The Fifth Sunday after Pentecost
E. Bevan Stanley
July 4, 2021
Proper 9, Year B, Track 1
2 Samuel 5:1-5, 9-10
2 Corinthians 12:2-10
In the Name of the one, holy, and undivided Trinity. Amen.
What do we do with disillusionment? What do we do when life does not match our ideal and dreams? What do we do when we are struck down by illness in the prime of life and our career is destroyed and we lose all our money? What do we do when we learn that our country founded on the ideals of equality and liberty has never allowed either people from Africa or native people to be treated equally? What do you do when you pray to be healed of a chronic pain and God does not do so? What do you do when you come home after many extraordinary accomplishments and your neighbors scoff at you?
One possibility is to become cynical or depressed. What is the point of striving if you do not receive any profit or honor from your endeavors? Why work hard if the CEOs get all the increases in salaries and your income stays flat for fifty years? Why vote if the corporations and the very wealthy influence the congress and senate with their donations and lobbyist? Why respect the law, when the law and its officers do not protect you?
Another possible response is to get angry. The system is broken. The country is broken. Let us tear it down and start over. Throw the bums out. The laws are not protecting us, so let us ignore the laws and use force to forward our agenda. Either elections are rigged the tallies are fraudulent, or there is so much voter repression that the results are skewed. So, we will use violence and fear instead of those corrupt and ineffective procedures established by the law.
We are Christian citizens of the United States. This is complicated. As citizens we are bound to uphold the Constitution and to support government of the people, by the people and for the people. As Americans we should support and further the principles of the equality under the law and the principle that the law applies equally to all people. We should govern ourselves so that other peoples around the world would want to emulate us.
As Christians we are disciples of Jesus of Nazareth and members of a world-wide community that shares certain values. These include showing mercy to those who err, showing compassion to those who are poor, or ill, or on the edges of society. We should endeavor to be truthful in speech, humble and just in our relations with all, and willing to give of our surplus to those who have less. We believe in an abundant God. we believe that prosperity and blessings are not a zero sum gain, but rather that there is always sufficient goods, food, and blessings for all people. We are obligated to work towards political and economic arrangements that will distribute these goods, food, and blessings to all people on the planet. As Christians that worship together, we pray for the advancement of Jesus’ agenda: Thy kingdom come, thy will be done, on earth as it is in heaven. As Christians we work to have this world resemble more and more closely that Kingdom of God that Jesus describes in the parables and all his teaching. As Christian citizens we should use our votes to advance Jesus’ agenda. As Christian brothers and sisters in this congregation we discuss and debate and argue how best this may be done. Our politics is not Republican or Democrat. It cannot be labeled as conservative or progressive. We do not vote based on what is good for us; we vote based on what is good for the world.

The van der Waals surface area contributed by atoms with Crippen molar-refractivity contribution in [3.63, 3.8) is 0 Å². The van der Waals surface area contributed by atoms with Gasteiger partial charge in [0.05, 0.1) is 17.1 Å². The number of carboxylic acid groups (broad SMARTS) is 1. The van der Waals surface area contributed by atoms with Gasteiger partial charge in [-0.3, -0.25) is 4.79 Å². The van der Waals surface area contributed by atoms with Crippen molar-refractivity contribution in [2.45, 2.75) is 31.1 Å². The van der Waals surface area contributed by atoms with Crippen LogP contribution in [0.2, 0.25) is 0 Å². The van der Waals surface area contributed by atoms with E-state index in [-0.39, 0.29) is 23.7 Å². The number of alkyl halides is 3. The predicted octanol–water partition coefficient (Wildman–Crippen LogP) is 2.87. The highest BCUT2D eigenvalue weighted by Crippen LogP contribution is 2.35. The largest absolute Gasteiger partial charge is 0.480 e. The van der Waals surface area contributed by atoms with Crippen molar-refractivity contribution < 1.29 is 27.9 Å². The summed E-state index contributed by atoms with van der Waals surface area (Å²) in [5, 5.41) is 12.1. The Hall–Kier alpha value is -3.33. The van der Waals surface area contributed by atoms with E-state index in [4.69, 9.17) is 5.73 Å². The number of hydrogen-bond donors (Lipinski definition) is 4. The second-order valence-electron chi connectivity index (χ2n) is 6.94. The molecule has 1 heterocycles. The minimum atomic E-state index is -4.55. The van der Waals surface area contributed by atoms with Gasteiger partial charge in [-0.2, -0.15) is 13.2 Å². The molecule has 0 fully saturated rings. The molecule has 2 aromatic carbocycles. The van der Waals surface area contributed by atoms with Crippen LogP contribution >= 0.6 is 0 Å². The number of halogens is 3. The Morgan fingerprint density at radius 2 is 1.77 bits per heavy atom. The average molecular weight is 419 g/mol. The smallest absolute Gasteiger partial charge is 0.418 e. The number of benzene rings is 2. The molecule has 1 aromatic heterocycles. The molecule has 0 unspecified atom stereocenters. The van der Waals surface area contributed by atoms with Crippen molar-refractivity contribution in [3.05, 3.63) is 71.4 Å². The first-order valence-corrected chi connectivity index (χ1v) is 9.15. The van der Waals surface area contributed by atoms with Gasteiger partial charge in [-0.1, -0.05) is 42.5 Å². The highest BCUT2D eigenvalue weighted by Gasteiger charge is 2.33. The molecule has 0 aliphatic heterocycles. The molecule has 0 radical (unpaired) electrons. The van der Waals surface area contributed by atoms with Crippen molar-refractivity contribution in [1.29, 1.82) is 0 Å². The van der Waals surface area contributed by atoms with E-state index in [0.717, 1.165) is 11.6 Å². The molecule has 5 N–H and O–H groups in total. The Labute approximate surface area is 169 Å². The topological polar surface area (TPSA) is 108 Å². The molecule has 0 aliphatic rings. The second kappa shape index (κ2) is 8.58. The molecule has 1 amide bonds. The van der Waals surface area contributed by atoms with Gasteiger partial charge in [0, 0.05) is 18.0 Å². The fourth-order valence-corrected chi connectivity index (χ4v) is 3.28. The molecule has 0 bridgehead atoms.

David repudiated the violence of his military commander Joab who killed the leader of Saul’s force in a private feud. His efforts at peace making were successful when the Israelites saw that he really did want to play fair and hold everyone equally accountable.
Jesus sends out his disciples not in power but in humility using the power of God to heal and cast out the spirits of evil.
Paul proclaims the good news of Jesus and organizes Christian communities in spite of his own weakness and empowered by the Holy Spirit.
We are grieving the passing of a parishioner. We can acknowledge how God helped us receive her into our fellowship in the time of her need. We were compassionate and hospitable and did what we could for her. We also pray that our Lord may show us how to welcome and help others even better in the future. We can keep our eyes open for others in Litchfield who may be invisible to us.
I am proud to be a Christian, even though many Christians behave poorly. I am proud to be an American, even though we have fallen short and still fall short of our ideals. I hope and pray that we all can practice hope so that we never despair of progress and improvement. That we can practice love so that all our endeavors bring the blessings of God to others. That we can practice trust so that in the darkest times of our weakness we may know that God will not let us perish.
What do we do when things go badly? We trust God, we do our best, and we make our song, “Glory, glory, halleluiah.”